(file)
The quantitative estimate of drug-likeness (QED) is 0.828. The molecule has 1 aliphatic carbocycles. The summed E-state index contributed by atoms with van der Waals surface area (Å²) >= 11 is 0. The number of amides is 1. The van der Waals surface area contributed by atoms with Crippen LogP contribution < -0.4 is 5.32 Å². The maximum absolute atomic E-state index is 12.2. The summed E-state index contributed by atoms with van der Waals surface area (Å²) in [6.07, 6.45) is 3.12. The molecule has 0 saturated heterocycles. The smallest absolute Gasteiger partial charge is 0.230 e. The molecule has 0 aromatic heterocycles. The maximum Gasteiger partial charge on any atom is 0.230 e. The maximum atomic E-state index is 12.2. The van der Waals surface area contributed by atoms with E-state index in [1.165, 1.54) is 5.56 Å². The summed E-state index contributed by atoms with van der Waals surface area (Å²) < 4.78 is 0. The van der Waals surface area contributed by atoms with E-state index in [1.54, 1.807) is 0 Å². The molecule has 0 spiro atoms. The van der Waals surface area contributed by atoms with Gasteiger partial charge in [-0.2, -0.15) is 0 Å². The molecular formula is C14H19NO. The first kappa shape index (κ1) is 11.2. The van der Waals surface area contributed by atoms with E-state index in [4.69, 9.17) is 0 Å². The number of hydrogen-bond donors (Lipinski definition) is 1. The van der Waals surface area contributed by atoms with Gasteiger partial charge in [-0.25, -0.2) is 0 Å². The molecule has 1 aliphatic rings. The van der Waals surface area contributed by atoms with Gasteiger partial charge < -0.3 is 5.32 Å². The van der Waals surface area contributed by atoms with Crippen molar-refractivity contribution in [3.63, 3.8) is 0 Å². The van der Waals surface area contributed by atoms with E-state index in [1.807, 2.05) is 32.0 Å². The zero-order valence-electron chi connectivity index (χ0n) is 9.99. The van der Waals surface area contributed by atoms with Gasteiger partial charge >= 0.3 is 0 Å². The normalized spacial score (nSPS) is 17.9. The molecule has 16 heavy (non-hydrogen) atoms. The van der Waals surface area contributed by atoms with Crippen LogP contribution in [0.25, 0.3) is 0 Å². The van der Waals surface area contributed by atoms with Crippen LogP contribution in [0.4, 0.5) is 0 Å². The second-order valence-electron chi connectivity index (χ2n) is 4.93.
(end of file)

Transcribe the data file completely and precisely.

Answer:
The quantitative estimate of drug-likeness (QED) is 0.828. The molecule has 1 aliphatic carbocycles. The summed E-state index contributed by atoms with van der Waals surface area (Å²) >= 11 is 0. The number of amides is 1. The van der Waals surface area contributed by atoms with Crippen LogP contribution < -0.4 is 5.32 Å². The maximum absolute atomic E-state index is 12.2. The summed E-state index contributed by atoms with van der Waals surface area (Å²) in [6.07, 6.45) is 3.12. The molecule has 0 saturated heterocycles. The smallest absolute Gasteiger partial charge is 0.230 e. The molecule has 0 aromatic heterocycles. The maximum Gasteiger partial charge on any atom is 0.230 e. The maximum atomic E-state index is 12.2. The van der Waals surface area contributed by atoms with E-state index in [1.165, 1.54) is 5.56 Å². The summed E-state index contributed by atoms with van der Waals surface area (Å²) < 4.78 is 0. The van der Waals surface area contributed by atoms with E-state index in [1.54, 1.807) is 0 Å². The molecule has 0 spiro atoms. The van der Waals surface area contributed by atoms with Gasteiger partial charge in [-0.2, -0.15) is 0 Å². The molecular formula is C14H19NO. The first kappa shape index (κ1) is 11.2. The van der Waals surface area contributed by atoms with E-state index in [4.69, 9.17) is 0 Å². The number of hydrogen-bond donors (Lipinski definition) is 1. The van der Waals surface area contributed by atoms with Gasteiger partial charge in [-0.25, -0.2) is 0 Å². The molecule has 1 aliphatic rings. The van der Waals surface area contributed by atoms with Gasteiger partial charge < -0.3 is 5.32 Å². The van der Waals surface area contributed by atoms with Crippen molar-refractivity contribution in [3.63, 3.8) is 0 Å². The van der Waals surface area contributed by atoms with E-state index in [1.807, 2.05) is 32.0 Å². The zero-order valence-electron chi connectivity index (χ0n) is 9.99. The van der Waals surface area contributed by atoms with Gasteiger partial charge >= 0.3 is 0 Å². The normalized spacial score (nSPS) is 17.9. The molecule has 16 heavy (non-hydrogen) atoms. The van der Waals surface area contributed by atoms with Crippen LogP contribution in [0.25, 0.3) is 0 Å². The van der Waals surface area contributed by atoms with Crippen LogP contribution in [0.4, 0.5) is 0 Å². The second-order valence-electron chi connectivity index (χ2n) is 4.93.